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The AIG Effect Waning as Hotels Across South Florida
 Report Increases in Group Business

By Hannah Sampson, The Miami HeraldMcClatchy-Tribune Regional News

September 09, 2010 - --Slowly, and often at the last minute, the group hotel business that has been a mainstay of South Florida's visitor industry is creeping back.

But corporate meetings look a little less grand than they did in the pre-recession era. Gone are lengthy affairs packed with golf mornings, spa afternoons and lobster-and-champagne dinners. In their place: shorter meetings arranged with an eye toward cost-cutting and charitable activities to soften the image.

"We're finding that they're not necessarily as big or as flashy," said Michelle Shulman, public relations director at the Westin Diplomat Resort & Spa in Hollywood, where groups make up most of the business.

Hotels and event planners throughout the region say the same. Practicality, they say, is the new glitz.

Companies that threw extravagant shindigs suffered a black eye after top performers with American International Group gathered for a lavish event just days after the insurance giant was bailed out with public funds in 2008. That backlash -- coupled with the spiraling economy -- led to a dramatic downturn in conventions and meetings, especially in resort destinations like South Florida.

But the "AIG effect" is waning as hotels across South Florida report increases in group business -- a key element that gives hotels a base of booked rooms.

"It really couldn't go much lower than it did," said Scott Berman, a lodging analyst with PricewaterhouseCoopers in Miami of the recent dip in group business. "It certainly has rebounded. But it looks and feels a lot different than a couple years ago."

At the Fontainebleau Resort in Miami Beach, where groups make up 60 percent of visitors, the hotel has seen about a 25 percent increase in group business since last year and another 15 percent bump for 2011.

At Doral Golf Resort & Spa in west Miami-Dade, group business has increased by about 35 percent over 2009, said sales and marketing director Christopher Bielski -- though clients -- such as the Professional Insurance Agents of Florida, which recently met there -- tend to stay closer to home than before the meltdown.

Such downsizing is typical, say hotel sales directors. Instead of the yearlong advances of the past, business groups have booked months or even weeks before their meeting dates. Corporations often hold shorter gatherings with fewer people than before the economic tailspin.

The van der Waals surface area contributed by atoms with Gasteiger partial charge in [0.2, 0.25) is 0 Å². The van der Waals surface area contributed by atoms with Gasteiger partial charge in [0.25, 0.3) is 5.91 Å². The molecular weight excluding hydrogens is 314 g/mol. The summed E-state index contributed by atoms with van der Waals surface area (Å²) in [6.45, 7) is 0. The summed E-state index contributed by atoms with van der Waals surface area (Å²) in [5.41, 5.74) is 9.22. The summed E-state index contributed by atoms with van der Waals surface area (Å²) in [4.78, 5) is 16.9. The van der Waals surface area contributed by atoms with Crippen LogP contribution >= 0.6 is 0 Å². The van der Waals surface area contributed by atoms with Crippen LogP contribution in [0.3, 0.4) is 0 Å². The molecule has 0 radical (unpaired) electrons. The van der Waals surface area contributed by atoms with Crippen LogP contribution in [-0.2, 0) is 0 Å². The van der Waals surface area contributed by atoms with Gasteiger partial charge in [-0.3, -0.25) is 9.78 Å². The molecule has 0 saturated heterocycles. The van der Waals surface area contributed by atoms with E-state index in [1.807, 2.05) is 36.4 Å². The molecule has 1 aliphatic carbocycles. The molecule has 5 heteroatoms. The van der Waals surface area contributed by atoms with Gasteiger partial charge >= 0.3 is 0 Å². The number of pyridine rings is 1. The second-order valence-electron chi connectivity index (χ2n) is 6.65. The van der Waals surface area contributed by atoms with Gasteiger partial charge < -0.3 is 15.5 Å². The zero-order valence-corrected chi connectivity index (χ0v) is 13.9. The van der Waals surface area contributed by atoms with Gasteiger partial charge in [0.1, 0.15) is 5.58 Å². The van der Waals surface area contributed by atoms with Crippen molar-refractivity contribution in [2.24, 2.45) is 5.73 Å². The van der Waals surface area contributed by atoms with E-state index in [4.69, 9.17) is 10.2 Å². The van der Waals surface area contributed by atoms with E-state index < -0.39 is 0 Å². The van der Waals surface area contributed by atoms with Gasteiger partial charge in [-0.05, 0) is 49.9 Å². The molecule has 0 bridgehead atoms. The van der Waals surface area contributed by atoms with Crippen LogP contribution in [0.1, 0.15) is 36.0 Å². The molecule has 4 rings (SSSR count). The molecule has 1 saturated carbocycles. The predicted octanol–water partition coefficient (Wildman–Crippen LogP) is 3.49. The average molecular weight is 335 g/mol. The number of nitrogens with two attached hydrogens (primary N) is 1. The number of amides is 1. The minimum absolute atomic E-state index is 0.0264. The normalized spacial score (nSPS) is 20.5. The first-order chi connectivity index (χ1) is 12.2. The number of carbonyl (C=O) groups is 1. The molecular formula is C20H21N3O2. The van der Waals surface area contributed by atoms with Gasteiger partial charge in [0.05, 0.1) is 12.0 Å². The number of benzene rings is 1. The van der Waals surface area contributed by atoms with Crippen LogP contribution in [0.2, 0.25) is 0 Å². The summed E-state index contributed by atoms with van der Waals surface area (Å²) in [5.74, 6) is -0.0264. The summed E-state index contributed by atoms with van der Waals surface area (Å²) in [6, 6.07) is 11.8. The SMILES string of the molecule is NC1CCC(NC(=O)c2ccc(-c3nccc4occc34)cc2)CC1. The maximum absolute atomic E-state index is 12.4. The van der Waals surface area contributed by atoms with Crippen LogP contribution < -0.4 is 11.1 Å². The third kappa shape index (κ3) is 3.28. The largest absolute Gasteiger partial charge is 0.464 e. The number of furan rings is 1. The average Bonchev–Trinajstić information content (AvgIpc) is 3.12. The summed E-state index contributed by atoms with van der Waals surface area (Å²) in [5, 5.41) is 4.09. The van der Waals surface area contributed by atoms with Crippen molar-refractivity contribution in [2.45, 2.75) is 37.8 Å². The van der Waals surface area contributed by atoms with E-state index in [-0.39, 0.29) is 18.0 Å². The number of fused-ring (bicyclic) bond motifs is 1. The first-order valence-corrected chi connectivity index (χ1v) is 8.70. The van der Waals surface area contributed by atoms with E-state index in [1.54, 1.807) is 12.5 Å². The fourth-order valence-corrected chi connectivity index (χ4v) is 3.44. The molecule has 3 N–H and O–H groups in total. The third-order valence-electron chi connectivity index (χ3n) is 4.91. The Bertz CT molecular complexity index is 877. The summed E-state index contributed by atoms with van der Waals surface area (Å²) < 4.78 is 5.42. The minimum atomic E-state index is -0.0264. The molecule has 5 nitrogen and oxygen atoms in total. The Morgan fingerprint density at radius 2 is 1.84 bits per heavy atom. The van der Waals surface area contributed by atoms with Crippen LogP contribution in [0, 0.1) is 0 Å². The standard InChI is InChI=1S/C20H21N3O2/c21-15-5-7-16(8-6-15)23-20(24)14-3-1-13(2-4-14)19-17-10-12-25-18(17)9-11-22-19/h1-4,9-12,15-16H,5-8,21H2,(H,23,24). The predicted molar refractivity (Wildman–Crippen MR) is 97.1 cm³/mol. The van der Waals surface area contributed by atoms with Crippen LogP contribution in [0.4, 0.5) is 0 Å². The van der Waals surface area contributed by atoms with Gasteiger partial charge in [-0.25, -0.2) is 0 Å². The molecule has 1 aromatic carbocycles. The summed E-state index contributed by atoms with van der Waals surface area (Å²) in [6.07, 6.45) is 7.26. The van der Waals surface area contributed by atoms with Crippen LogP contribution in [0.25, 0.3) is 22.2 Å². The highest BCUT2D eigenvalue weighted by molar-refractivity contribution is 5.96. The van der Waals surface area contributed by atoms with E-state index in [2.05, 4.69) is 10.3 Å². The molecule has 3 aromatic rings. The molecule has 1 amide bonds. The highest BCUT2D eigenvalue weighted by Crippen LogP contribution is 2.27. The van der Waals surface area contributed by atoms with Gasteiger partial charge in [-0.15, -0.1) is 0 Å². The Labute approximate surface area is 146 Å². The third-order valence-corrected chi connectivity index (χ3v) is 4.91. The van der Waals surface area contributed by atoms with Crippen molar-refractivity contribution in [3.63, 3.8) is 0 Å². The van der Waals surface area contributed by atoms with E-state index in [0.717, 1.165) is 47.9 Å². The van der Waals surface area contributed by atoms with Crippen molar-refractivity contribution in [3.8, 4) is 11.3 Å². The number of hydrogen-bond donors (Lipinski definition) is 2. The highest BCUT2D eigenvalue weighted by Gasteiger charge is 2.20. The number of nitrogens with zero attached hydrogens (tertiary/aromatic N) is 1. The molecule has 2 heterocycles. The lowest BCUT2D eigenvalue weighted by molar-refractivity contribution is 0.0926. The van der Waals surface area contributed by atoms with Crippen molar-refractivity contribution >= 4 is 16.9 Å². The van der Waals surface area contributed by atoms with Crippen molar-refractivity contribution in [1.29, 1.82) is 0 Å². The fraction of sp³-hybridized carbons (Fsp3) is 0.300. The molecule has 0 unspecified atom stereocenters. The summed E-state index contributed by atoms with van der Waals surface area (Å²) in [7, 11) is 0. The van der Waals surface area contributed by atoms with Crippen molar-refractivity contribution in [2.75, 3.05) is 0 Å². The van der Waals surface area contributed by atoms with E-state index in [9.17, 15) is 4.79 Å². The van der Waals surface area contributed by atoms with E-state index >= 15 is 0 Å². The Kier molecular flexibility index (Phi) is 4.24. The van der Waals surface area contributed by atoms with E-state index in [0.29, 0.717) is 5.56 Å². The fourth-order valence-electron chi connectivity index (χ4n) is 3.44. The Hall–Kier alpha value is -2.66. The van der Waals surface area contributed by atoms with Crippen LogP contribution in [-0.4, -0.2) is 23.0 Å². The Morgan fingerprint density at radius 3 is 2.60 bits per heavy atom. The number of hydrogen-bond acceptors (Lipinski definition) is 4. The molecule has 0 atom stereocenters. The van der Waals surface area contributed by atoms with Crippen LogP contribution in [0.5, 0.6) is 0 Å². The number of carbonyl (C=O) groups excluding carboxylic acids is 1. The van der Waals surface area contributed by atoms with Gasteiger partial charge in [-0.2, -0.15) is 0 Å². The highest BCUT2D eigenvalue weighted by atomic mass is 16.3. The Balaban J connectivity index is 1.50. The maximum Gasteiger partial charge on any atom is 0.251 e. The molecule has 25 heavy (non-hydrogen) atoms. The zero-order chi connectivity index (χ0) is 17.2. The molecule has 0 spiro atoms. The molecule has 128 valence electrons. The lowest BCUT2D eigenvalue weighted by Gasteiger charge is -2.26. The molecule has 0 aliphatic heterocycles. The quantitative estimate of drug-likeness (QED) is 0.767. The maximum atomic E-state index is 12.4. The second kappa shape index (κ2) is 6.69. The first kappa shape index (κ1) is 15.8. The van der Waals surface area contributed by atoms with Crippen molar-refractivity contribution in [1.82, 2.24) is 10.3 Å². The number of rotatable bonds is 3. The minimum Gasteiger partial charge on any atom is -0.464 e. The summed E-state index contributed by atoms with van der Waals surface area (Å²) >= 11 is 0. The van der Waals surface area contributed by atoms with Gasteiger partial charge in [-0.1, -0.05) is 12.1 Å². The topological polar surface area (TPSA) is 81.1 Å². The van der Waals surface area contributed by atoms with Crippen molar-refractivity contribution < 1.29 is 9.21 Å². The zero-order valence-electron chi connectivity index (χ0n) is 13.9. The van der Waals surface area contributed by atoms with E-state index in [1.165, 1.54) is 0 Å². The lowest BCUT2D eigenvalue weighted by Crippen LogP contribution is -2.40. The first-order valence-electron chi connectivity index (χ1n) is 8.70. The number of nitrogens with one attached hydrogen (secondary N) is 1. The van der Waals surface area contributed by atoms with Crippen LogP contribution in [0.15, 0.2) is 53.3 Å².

The focus is more on business and less on extras. At the Harbor Beach Marriott Resort & Spa in Fort Lauderdale, the spa, shop, bar and restaurant have seen declines despite an increase in group bookings, said resident manager Manny Rappenecker.

Some even host some functions online instead of in person.

Such was the case with Connecticut-based Cengage Learning. Before the crisis, the company held two sales meetings a year with 1,500 employees at each. In December 2008, the company cut back to one annual event and offered training on new products via the Web.

Last year, Cengage added a new element to its annual meeting: philanthropy. During the company's annual meeting at the Fontainebleau in Miami Beach last month, 1,100 employees participated in an exercise-for-good session, raising a total of $100,000 through donations for two local charities, said David Gillespie, a company vice president.

Increasingly, other companies are weaving charity efforts into meeting time. Crump Life Insurance Services, which met in Miami Beach in May, encouraged attendees to pack clothes for earthquake victims in Haiti. At a New Orleans meeting, employees volunteered with Habitat for Humanity, said company president Brian Winikoff.

Corporations say they are driven by a desire to give back rather than earn good PR. Still, the fear of critical headlines has kept many groups from booking in hot party spots.

Even that concern is beginning to mellow, hotels and analysts say. Last year, a few groups canceled at the Key West Marriott Beachside Hotel because of its sun-and-fun location, said sales and marketing director Alan Beaubien. This year, with group business up 72 percent over 2009, no one has raised the perception issue -- though they are rearranging plans to book when prices are best.

But South Beach still carries too much baggage for some companies. Valerie Bihet, owner of event planning and destination management company The Vibe Agency, said she sends people to hotels in Miami or Coral Gables if they're uneasy about staying on the beach.

The 2010 Super Bowl last February in Sun Life Stadium helped boost a rebound, according to a report from hotel investment services firm Jones Lang LaSalle. In Broward County, a targeted effort by the Greater Fort Lauderdale Convention & Visitors Bureau has brought group business above boom time levels, said media relations director Jessica Taylor.

Large conventions and pharmaceutical company meetings in South Florida also offer promising signs of recovery. Miami-Dade hosted more than 19,000 people for the American Academy of Dermatology in March, a record for the group -- which already plans to return in 2013.

That's a story that Barry Moskowitz, vice president of sales for the Greater Miami Convention & Visitors Bureau, enjoys telling.

"Everyone wants success, and if they see other groups are meeting here with success, that obviously entices them to look at us more closely," he said. "It helps me bring more to the destination."

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To see more of The Miami Herald or to subscribe to the newspaper, go to http://www.herald.com.

Copyright (c) 2010, The Miami Herald

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